Blog Posts

How Inert Atmospheres Add Value to Preparation & Storage of Metal Powders

June 27, 2017 at 4:02 PM


As more additive manufacturers are relying upon metal powders to build next-generation tooling and equipment, it’s important to understand that these powders deserve extra care and attention - before, during, and after 3D printing is completed. Carrying on from our last blog update that explained how air-free atmospheres benefit the overall 3D-printing process and 3D-printing operators, this blog update focuses more on metal powder handling in an effort to help additive manufacturers create stronger products, reduce waste, and increase total life cycle of their powders.

To start, it helps to know that a consolidated mass of metal powders is inherently prone to contamination from water and oxygen, because these elements - typically found in any under-protected facility space - can easily permeate and occupy the small gaps between individual metal powder particles. If left in this unstable state, the contamination can degrade the overall quality of the consolidated mass of powder, which can potentially lead to a finished product that is less than perfect and may not hold up in real-world conditions.

For example, moisture trapped in a 3D-printed product is known to result in scattered porosity and the release of hydrogen during the melting process, eventually causing hydrogen embrittlement. No one wants that, particularly in the medical device and aerospace industries that are routinely using 3D-printed parts in life-or-death situations! Keeping powder particulates within a controlled atmosphere also eliminates airborne-related dangers, such as user health risks, damage to area electronics, and fire hazards associated to the combustibility of air-sensitive, fine metal powders. For all these reasons, metal powders deserve greater attention during handling steps of sieving, storage, and characterization.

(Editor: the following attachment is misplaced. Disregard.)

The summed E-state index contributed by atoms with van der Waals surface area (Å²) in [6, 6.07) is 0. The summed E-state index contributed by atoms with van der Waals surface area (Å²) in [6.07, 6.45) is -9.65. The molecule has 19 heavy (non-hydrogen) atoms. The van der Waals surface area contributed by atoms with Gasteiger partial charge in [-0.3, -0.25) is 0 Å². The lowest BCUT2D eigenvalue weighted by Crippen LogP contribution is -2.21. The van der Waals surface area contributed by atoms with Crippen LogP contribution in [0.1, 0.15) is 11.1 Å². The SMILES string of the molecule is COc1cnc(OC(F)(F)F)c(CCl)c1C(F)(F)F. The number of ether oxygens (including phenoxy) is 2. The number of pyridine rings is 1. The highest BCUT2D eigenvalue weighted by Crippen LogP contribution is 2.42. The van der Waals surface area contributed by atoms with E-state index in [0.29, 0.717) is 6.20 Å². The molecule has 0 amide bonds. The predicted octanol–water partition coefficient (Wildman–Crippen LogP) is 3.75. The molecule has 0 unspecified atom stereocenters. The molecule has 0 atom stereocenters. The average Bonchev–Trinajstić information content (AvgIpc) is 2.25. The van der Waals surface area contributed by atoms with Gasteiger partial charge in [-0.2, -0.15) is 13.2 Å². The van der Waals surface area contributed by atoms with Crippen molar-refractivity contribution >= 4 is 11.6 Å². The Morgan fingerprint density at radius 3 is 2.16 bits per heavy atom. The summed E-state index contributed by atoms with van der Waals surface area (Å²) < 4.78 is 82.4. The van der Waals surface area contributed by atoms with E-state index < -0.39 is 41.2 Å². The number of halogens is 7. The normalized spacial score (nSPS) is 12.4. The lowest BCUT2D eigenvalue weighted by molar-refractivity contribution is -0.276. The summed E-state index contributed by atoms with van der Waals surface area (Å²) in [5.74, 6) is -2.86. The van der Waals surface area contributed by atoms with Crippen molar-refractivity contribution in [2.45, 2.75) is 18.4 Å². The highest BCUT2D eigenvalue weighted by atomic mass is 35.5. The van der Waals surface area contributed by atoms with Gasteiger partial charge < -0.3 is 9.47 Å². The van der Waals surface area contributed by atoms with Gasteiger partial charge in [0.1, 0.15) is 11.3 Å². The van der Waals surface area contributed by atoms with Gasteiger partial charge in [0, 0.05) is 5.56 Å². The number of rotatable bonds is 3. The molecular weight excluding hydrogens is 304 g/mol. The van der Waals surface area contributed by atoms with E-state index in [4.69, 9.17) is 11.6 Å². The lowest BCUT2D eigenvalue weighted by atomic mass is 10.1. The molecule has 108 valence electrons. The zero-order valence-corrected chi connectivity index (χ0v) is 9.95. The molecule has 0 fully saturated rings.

Sieving in an inert environment
Since 3D-printing parameters generally call for specific powder particulate sizes, it’s common for additive manufacturers to incorporate a sieving station to weigh, measure, reclaim, and transfer powders - until the desired size distribution of particulates is achieved. By sieving in an inert environment, there is no oxygen or moisture to become trapped in between the particles, thus reducing contamination and removing the need to de-gas the powder before using it. This easily maximizes production efficiency by saving time and steps!

Humidity-free powder characterization for precise flow ability
While many manufacturers understand the importance of identifying irregularities in powder to attain powder conformity, some overlook the effect of humidity on flow-ability if benchmarking occurs in uncontrolled lab conditions. Understandably, the particulates of water vapor found in the air we breathe are easily overlooked, but missing the presence of humidity during characterization can wreak havoc on the benchmarking and characterization of powders and powder flow ability. Therefore, powder characterization should take place in an inert atmosphere, or a dry room, to remove humidity from the flow-ability equation and act as a representative environment for what the powder would see in the build chamber.

Storage in a controlled environment for long-term purity
When storing metal powders for future projects, additive manufacturers should want some assurance that the powders will remain in the purest form. After all, metal powders aren’t cheap! Unless properly protected during storage, oxygen, moisture, and any other forms of airborne, unwanted contaminants (organics, dust, sand, etc.) can easily permeate the powders over time, eventually rendering the powders useless, or requiring costly tracing and removal steps. To maintain long-term purity, it’s best to protect the powder investment by choosing a hermetic glovebox solution, or a hermetically sealed storage container - like those offered by us at Inert.

If you have any doubt about the quality of your powder handling procedures, learn more about Inert’s comprehensive solutions at www.inert-am.com.